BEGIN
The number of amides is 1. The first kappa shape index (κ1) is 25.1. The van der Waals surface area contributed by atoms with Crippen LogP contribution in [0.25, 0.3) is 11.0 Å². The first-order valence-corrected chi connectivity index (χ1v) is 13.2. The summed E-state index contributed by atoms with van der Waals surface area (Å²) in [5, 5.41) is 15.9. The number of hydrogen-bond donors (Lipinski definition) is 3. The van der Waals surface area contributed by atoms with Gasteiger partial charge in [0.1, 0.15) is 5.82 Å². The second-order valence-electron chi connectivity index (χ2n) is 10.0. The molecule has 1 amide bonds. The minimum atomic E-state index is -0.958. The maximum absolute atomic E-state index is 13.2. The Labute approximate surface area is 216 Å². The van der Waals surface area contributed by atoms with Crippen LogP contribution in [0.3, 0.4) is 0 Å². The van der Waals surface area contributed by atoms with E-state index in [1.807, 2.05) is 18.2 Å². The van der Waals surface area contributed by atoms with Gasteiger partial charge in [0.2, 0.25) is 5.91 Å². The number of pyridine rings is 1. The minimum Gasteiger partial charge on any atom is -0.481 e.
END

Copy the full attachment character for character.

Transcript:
The number of amides is 1. The first kappa shape index (κ1) is 25.1. The van der Waals surface area contributed by atoms with Crippen LogP contribution in [0.25, 0.3) is 11.0 Å². The first-order valence-corrected chi connectivity index (χ1v) is 13.2. The summed E-state index contributed by atoms with van der Waals surface area (Å²) in [5, 5.41) is 15.9. The number of hydrogen-bond donors (Lipinski definition) is 3. The van der Waals surface area contributed by atoms with Gasteiger partial charge in [0.1, 0.15) is 5.82 Å². The second-order valence-electron chi connectivity index (χ2n) is 10.0. The molecule has 1 amide bonds. The minimum atomic E-state index is -0.958. The maximum absolute atomic E-state index is 13.2. The Labute approximate surface area is 216 Å². The van der Waals surface area contributed by atoms with Crippen LogP contribution in [0.3, 0.4) is 0 Å². The van der Waals surface area contributed by atoms with E-state index in [1.807, 2.05) is 18.2 Å². The van der Waals surface area contributed by atoms with Gasteiger partial charge in [0.2, 0.25) is 5.91 Å². The number of pyridine rings is 1. The minimum Gasteiger partial charge on any atom is -0.481 e.